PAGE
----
The FTC, likewise, noted that the Sanofi-Watson stipulation should have been submitted because it required Watson: (1) to convert its paragraph IV certification to a paragraph III certification, and (2) similarly to provide notice to Sanofi if Watson converted its paragraph III certification back to paragraph IV, and that Sanofi was entitled to a new 30-month stay provided that Sanofi filed a patent infringement suit within 45 days of receiving such notice. The FTC observed that “on its face, the joint stipulation falls within the MMA's filing requirement [because]: (1) it is an agreement between a brand name drug company and a generic applicant that has submitted a Paragraph IV ANDA; and (2) the agreement concerns the marketing of the ANDA product.” The FTC further reasoned that “the joint stipulation is an agreement ‘regarding the manufacture, marketing, or sale of the generic drug for which the ANDA was submitted’” and should have been submitted to the FTC. The FTC continued that while, “no joint stipulation was required to secure dismissal. And even where a joint stipulation is required to secure the action the parties desire, that fact does not preclude the existence of an agreement between the litigants concerning the sale of an ANDA product (which triggers a filing obligation under the MMA).” The FTC specifically noted that “the stipulation here goes beyond a simple agreement to seek dismissal of the case. Watson's agreement provided for notice to Sanofi and included terms regarding the application of the 30-month stay of FDA approval.”
While the failure to timely submit such agreements may result in a civil penalty of up to $11,000 for each day that a required filing has not been made, the FTC, in the instant case, issued advisory letters instead of recommending that the FTC take enforcement action because the violations, inter alia, did not appear to have harmed consumers or competition, nor to have benefitted the companies. Nevertheless, the consensus among commentators appears to be that the prudent course of action going forward will be to err on the side of caution and submit any agreements/stipulations that appear to limit and/or relate to “the manufacture, marketing, or sale of the generic drug for which the ANDA [at-issue] was submitted.”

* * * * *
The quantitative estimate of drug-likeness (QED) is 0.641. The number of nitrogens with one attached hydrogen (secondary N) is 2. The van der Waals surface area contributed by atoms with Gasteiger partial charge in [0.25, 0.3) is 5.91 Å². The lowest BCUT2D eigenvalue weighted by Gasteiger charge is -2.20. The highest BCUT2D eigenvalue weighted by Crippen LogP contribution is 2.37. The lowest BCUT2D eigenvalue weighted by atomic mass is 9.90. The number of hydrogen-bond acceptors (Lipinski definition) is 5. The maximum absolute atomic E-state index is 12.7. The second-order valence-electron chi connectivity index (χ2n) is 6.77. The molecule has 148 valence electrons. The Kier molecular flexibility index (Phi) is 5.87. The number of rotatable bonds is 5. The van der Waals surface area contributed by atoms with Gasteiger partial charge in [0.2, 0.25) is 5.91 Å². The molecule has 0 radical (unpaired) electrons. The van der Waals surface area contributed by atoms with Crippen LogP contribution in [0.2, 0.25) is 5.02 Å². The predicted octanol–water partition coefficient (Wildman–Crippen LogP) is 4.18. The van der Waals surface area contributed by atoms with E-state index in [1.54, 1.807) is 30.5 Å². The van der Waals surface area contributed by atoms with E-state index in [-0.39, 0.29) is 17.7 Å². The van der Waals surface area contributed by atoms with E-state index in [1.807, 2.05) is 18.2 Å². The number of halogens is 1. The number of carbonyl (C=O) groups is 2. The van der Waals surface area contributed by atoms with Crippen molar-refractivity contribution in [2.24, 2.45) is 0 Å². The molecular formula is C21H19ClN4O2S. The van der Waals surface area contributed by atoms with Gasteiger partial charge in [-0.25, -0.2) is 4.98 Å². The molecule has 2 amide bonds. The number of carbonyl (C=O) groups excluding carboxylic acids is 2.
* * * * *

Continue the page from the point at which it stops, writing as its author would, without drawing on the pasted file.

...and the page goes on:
District Court Declares Amerix® Patents Invalid And Then Grants TRO Preventing Mylan From Going To Market
Just eight days after declaring the Amerix® patents invalid, the U.S. District Court for the District of Delaware in In Re: Cyclobenzaprine Hyldrochloride Extended-Release Capsule Patent Litigation granted plaintiffs’ (i.e., Eurand, Inc., Cephalon, Inc. and Anesta AG) motion seeking a temporary restraining order (“TRO”) against Mylan.
By way of background, the District Court conducted a seven-day bench trial during September-October 2010, and, on May 12, held the asserted claims of U.S. Patent Nos. 7,387,793 and 7,544,372 (“the Amerix® patents”) invalid as obvious. Mylan, as the first paragraph IV filer, then launched its generic version of Amerix® triggering its 180-day exclusivity period. Plaintiffs, nevertheless, filed a motion for a TRO, which the District Court granted.
Despite declaring the Amerix® patents invalid, the District Court, when addressing the “likelihood of success on the merits” element of a TRO, stated that “plaintiffs’ success on appeal is just as likely as not,” and therefore “this factor marginally supports a temporary restraining order.” Shortly thereafter Mylan filed an Emergency Motion for Reconsideration, asserting that the District Court “committed fundamental, material errors of law…” because the Court “did not find that Plaintiffs were likely to succeed on the merits but rather that ‘plaintiffs’ success on appeal is just as likely as not.’” Mylan then argued that: “As a matter of law, this sort of 50-50 assessment is insufficient to establish a likelihood of success and destroys the basis for the TRO.” The District Court denied Mylan’s Emergency Motion and issued an injunction on May 24. Mylan, obviously concerned that the 180-day exclusivity period was running, appealed the TRO to the Federal Circuit, which issued an order staying the District Court’s injunction.